• The story: Adrienne San Nicolas was featured in the 2016 Confronting Breast Cancer section.
• Then: In the moment she learned she had breast cancer in the spring of 2015, San Nicolas said she knew her diagnosis was her purpose. Through her experience, she said, she saw an opportunity to find and spread joy. Leading by example, San Nicolas remained positive throughout the seven surgeries, 22 weeks of chemotherapy — turning the chemo suite into a party — and 20 rounds of radiation.
• Now: It’s a tongue-in-cheek joke among San Nicolas and some of her friends that breast cancer is the gift that keeps on giving.
Three years out from her mastectomy, she is still learning about cancer’s effects. While her scans remain clean, the scar tissue continues to tighten. Surgery has changed the way her body moves and reacts to stress.
“You’re never ever going to be the same,” she said. “At the same time, there is a good side to it. I truly believe that if you allow yourself to see the good in it, it creates a better experience and I believe a better outcome as well.”
Each year, more than 200,000 women in the U.S. are diagnosed with breast cancer, including thousands of women in Washington. In honor of their fight — and as part of National Breast Cancer Awareness Month — The Columbian published this collection of stories about the women who have received breast cancer diagnoses, the science and technological advances for treating them and the community that supports them.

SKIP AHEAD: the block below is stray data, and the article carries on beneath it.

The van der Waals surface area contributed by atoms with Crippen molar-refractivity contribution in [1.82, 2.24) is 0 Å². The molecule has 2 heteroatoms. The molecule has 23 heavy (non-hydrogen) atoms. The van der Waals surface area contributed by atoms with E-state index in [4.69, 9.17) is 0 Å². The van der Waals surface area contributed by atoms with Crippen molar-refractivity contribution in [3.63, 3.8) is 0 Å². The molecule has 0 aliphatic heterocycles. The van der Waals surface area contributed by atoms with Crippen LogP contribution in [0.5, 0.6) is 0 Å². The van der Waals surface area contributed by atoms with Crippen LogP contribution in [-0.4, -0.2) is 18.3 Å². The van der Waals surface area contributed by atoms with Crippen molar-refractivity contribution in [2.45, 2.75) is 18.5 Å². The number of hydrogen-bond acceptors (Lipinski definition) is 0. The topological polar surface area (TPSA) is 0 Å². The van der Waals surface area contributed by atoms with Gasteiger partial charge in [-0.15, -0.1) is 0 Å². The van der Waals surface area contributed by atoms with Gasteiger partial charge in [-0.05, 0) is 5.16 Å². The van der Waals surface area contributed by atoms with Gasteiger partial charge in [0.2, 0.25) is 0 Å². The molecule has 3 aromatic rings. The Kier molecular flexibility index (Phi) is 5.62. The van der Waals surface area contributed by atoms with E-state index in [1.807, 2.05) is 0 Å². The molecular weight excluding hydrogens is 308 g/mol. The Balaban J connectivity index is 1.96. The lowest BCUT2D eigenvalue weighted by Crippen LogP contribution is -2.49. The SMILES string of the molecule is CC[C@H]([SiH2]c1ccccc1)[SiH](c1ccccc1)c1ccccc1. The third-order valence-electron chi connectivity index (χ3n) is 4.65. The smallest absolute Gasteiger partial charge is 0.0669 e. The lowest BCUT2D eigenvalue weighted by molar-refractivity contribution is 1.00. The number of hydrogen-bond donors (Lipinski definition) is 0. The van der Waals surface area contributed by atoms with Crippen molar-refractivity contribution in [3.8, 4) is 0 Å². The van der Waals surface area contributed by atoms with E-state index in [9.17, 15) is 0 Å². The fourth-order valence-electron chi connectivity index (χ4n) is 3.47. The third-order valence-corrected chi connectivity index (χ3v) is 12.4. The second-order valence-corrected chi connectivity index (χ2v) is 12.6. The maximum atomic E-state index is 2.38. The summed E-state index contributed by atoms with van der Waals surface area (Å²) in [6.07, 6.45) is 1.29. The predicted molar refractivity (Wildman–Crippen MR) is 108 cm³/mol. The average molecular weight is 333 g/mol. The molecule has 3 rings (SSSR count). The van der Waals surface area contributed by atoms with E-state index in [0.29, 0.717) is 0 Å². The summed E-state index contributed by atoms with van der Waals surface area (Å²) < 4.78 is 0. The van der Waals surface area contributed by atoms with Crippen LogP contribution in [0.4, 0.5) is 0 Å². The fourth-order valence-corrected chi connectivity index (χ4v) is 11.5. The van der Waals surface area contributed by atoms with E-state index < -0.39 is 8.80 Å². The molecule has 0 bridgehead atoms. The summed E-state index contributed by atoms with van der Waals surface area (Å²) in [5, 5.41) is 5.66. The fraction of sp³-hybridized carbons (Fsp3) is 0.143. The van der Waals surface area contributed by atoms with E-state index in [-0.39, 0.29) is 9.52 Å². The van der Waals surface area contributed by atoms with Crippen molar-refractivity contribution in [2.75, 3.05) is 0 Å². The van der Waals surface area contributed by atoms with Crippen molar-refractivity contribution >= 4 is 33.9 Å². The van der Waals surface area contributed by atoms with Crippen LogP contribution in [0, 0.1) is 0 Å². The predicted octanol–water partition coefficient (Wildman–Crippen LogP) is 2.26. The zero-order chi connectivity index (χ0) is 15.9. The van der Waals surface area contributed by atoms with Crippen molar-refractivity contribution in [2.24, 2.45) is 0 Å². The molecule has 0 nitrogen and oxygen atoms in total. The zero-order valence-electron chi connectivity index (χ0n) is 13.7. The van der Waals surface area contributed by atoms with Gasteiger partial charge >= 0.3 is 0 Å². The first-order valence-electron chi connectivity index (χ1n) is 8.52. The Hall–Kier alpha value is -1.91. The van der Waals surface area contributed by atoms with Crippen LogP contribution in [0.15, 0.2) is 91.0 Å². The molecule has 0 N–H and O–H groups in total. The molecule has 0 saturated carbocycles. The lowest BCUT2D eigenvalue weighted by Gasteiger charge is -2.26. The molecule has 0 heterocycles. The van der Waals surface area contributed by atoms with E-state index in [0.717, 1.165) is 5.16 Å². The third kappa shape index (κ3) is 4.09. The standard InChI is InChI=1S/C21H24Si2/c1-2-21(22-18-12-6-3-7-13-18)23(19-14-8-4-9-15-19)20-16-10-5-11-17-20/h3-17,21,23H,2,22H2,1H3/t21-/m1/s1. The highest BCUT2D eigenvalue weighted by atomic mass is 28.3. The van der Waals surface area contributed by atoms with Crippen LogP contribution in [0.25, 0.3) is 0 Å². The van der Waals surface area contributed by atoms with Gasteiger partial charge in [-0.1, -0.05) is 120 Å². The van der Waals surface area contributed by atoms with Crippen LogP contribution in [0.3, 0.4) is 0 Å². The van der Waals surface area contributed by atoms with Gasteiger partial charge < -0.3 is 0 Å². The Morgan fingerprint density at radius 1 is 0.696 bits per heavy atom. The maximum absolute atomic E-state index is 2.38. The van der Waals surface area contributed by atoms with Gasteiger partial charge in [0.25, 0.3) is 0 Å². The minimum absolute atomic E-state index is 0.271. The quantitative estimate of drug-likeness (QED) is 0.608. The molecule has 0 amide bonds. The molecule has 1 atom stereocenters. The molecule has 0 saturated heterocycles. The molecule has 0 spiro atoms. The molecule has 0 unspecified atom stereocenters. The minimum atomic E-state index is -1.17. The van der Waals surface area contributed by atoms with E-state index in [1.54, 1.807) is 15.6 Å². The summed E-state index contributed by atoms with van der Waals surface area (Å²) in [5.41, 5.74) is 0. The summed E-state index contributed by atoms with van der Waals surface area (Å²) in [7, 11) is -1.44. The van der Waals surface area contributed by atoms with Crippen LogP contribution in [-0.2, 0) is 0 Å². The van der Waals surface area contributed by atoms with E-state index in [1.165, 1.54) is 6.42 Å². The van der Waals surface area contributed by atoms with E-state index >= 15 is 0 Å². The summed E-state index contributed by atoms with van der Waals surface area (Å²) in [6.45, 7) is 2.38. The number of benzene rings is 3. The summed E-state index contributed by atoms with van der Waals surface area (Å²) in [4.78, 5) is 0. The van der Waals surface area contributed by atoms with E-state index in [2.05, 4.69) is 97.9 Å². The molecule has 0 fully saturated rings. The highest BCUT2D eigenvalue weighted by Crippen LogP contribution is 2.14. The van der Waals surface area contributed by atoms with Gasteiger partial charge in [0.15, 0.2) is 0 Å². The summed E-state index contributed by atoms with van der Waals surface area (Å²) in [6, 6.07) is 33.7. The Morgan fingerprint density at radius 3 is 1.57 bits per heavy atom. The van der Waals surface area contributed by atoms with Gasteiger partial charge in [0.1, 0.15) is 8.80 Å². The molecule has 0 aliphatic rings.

San Nicolas, 38, had wanted to volunteer when she was done with her journey battling cancer, but unresolved feelings kept her from doing so. Her sister-in-law Naomi Allen was diagnosed with breast cancer last year, bringing about an anger that made her realize that she just wasn’t in a good enough place to take on an official role of helping others. Then, earlier this year, she was asked to speak at a gala for the Pink Lemonade Project, an organization that aims to empower, educate and support those affected by breast cancer.
When she was finished with the experience, San Nicolas finally felt ready to volunteer. Now, she is undergoing training to be a mentor through the Pink Lemonade Project, a role that will have her answering questions and counseling someone going through the emotional and physical battle with the disease.
“Sometimes you just want to hear from somebody else that you’re going to get through it,” she said. “I think if we just have that positive attitude, it’ll help others around us from falling into the depths of it — because it can be deep.”
Beyond mentoring, San Nicolas also volunteers to put on Pink Lemonade’s Girlfriend’s Run For a Cure and had a role organizing Hope Village at the Susan G. Komen Race For The Cure in Portland last month. Fundraising, she said, is also important as it bolsters research and creates a supportive community.
With breast cancer affecting both her family and friends, San Nicolas said the disease is hitting closer and closer to home. Still, she remains unshaken, determined to lift up those around her.
“I’ve always believed that it was God-given, I’ve always believed it was for my purpose and I still believe that’s true,” she said. “I think I was designed to help others.”